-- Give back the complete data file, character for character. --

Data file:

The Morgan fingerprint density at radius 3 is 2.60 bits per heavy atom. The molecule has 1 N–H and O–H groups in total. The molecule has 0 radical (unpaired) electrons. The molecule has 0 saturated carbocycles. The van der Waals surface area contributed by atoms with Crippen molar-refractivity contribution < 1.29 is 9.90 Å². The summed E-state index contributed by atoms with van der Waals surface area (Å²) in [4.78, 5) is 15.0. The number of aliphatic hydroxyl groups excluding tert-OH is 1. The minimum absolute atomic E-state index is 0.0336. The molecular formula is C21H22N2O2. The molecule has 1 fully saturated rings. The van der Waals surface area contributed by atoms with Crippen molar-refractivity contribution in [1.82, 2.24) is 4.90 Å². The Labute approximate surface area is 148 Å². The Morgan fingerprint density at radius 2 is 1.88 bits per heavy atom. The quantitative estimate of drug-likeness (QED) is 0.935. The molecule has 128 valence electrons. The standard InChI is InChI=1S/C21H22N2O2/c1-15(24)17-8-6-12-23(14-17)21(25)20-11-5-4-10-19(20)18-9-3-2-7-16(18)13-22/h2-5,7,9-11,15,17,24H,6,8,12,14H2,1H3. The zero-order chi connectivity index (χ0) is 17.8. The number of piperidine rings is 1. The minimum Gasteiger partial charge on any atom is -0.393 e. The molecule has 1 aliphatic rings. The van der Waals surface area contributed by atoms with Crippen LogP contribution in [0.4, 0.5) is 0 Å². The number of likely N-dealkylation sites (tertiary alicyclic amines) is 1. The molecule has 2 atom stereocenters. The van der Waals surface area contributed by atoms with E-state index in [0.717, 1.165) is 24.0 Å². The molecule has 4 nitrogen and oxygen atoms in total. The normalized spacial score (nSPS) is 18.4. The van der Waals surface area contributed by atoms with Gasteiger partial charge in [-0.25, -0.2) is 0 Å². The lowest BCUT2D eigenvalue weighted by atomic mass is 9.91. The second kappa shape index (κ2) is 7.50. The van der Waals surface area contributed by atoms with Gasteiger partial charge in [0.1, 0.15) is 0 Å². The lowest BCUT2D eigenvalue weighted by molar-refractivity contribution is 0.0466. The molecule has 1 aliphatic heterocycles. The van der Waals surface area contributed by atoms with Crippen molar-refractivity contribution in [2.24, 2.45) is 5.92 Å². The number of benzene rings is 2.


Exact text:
The Morgan fingerprint density at radius 3 is 2.60 bits per heavy atom. The molecule has 1 N–H and O–H groups in total. The molecule has 0 radical (unpaired) electrons. The molecule has 0 saturated carbocycles. The van der Waals surface area contributed by atoms with Crippen molar-refractivity contribution < 1.29 is 9.90 Å². The summed E-state index contributed by atoms with van der Waals surface area (Å²) in [4.78, 5) is 15.0. The number of aliphatic hydroxyl groups excluding tert-OH is 1. The minimum absolute atomic E-state index is 0.0336. The molecular formula is C21H22N2O2. The molecule has 1 fully saturated rings. The van der Waals surface area contributed by atoms with Crippen molar-refractivity contribution in [1.82, 2.24) is 4.90 Å². The Labute approximate surface area is 148 Å². The Morgan fingerprint density at radius 2 is 1.88 bits per heavy atom. The quantitative estimate of drug-likeness (QED) is 0.935. The molecule has 128 valence electrons. The standard InChI is InChI=1S/C21H22N2O2/c1-15(24)17-8-6-12-23(14-17)21(25)20-11-5-4-10-19(20)18-9-3-2-7-16(18)13-22/h2-5,7,9-11,15,17,24H,6,8,12,14H2,1H3. The zero-order chi connectivity index (χ0) is 17.8. The number of piperidine rings is 1. The minimum Gasteiger partial charge on any atom is -0.393 e. The molecule has 1 aliphatic rings. The van der Waals surface area contributed by atoms with Crippen LogP contribution in [0.4, 0.5) is 0 Å². The number of likely N-dealkylation sites (tertiary alicyclic amines) is 1. The molecule has 2 atom stereocenters. The van der Waals surface area contributed by atoms with E-state index in [0.717, 1.165) is 24.0 Å². The molecule has 4 nitrogen and oxygen atoms in total. The normalized spacial score (nSPS) is 18.4. The van der Waals surface area contributed by atoms with Gasteiger partial charge in [-0.25, -0.2) is 0 Å². The lowest BCUT2D eigenvalue weighted by atomic mass is 9.91. The second kappa shape index (κ2) is 7.50. The van der Waals surface area contributed by atoms with Gasteiger partial charge in [0.1, 0.15) is 0 Å². The lowest BCUT2D eigenvalue weighted by molar-refractivity contribution is 0.0466. The molecule has 1 aliphatic heterocycles. The van der Waals surface area contributed by atoms with Crippen molar-refractivity contribution in [2.24, 2.45) is 5.92 Å². The number of benzene rings is 2.